You know how much I love doulas... I think they are just about the COOLEST people on earth. A doula takes the best part of a superhero and the best part of a best friend and makes something twice as good as both.
So how do you choose someone who will come into your house, share in one of the most important days of your life, see you vulnerable and nude, and possibly lay hands on you? Selecting a doula is easy, but it isn't simple.
Research First: Do the doulas in your town have regularly scheduled meet and greets? My guess is that they do, because they want to meet you just as much as you want to meet them. Find a time when you can attend a gathering, or do some research online. If you attend prenatal yoga, you might be able to ask about who the other participants are using, have interviewed, or think about birth support.
Keep Your Mind Open: You might have a very concrete sense of what you want for your birth (you can read my opinion about birth plans), but what is more important than the "plan" are the values. If you are strongly interested in one manner of birth, it is important that your doula supports you. However, your doula may be able to offer you more guidance than you thought you needed, if you keep your mind open to additional information and opinions. Listen to what they offer and most importantly why they provide the services they do. This is why...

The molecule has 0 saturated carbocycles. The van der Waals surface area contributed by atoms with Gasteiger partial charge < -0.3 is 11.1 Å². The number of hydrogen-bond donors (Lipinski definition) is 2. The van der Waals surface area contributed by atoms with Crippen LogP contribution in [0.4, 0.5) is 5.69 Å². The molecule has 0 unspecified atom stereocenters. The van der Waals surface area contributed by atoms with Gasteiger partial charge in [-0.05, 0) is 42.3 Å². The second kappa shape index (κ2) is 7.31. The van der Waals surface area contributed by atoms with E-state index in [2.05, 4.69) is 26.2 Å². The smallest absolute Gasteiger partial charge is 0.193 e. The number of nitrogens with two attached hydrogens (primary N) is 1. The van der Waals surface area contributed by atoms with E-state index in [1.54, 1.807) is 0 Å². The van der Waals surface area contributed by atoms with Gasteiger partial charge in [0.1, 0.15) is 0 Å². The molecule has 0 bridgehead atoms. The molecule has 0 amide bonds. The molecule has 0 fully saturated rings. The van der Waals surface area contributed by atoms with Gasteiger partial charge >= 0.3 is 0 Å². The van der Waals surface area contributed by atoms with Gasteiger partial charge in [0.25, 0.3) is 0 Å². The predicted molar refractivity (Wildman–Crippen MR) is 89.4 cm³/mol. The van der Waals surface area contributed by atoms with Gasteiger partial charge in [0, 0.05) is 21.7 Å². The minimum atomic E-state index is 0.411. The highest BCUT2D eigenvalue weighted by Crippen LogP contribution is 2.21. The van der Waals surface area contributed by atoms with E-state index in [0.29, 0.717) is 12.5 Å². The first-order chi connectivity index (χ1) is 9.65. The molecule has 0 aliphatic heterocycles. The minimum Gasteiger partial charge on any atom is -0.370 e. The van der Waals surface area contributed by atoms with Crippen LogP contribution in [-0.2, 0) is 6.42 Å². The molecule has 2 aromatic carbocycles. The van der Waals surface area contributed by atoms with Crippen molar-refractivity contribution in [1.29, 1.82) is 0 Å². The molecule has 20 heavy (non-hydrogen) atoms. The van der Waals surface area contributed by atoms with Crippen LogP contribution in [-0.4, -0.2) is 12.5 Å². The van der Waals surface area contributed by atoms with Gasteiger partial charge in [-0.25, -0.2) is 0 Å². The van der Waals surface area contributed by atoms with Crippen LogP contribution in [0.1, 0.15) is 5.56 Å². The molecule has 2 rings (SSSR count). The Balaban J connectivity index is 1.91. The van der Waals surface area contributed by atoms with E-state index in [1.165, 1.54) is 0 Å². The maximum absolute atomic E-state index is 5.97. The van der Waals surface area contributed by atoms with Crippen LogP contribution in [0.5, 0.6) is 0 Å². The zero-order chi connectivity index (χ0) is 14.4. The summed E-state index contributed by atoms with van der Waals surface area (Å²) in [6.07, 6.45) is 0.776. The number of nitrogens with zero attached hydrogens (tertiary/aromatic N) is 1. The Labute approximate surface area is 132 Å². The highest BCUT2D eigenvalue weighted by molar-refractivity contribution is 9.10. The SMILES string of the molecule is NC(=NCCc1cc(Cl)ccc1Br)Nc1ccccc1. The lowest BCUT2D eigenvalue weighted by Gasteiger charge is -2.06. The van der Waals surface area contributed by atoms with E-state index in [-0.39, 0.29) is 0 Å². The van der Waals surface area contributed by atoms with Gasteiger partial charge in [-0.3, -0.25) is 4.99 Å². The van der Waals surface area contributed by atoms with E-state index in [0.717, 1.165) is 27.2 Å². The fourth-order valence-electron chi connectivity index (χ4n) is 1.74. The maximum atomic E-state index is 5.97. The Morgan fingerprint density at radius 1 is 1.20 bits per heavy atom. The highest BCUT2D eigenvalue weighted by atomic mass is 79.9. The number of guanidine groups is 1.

You Must Meet and Interview THREE: Some doulas have gorgeous websites, lovely photos, and lists of helpful resources. Some have a modest online presence. Some aren't online at all. Regardless of how much you like someone's persona on the interwebs, you're not birthing your baby there, so meet them in person.
Trust your GUT: You know what they say about mother's intuition? Let yourself try some on. If all the signs point 'yes' but your stomach or your heart say 'no' then listen to yourself. The doula will not be personally offended if they are not selected, because they know they are likely to be one in three that you're choosing from. This is part of the business.
Look Early, Book Early: If you think you'll want to use the services of a doula, start researching early (like immediately, if you're already pregnant). Once you find the one you want, book early. A doula can only attend one birth at a time, so be aware that a great doula might have a very full calendar. Understand their rates and guarantees in terms of availability and make the right choice for you.
Back up: Doulas, superhumans that they are, can get sick. They can experience a death in the family, or wind up with two mamas in labor at the same time no matter how well everything else is planned. Ask your prospective doula(s) what they do when they're not able to attend a birth and how they will offer support, or who they will send instead.
What else did you do when selecting your doula? Were there questions you wish you would have asked?
Not sure you need a doula? Try To Doula or Not To Doula
I work in a labor doula practice. Learn more about what we do.
I'm one of those people who loves making your life easier (and I believe in you). I am an experienced registered prenatal yoga teacher and a lactation educator.
Want more? My monthly newsletter might be for you.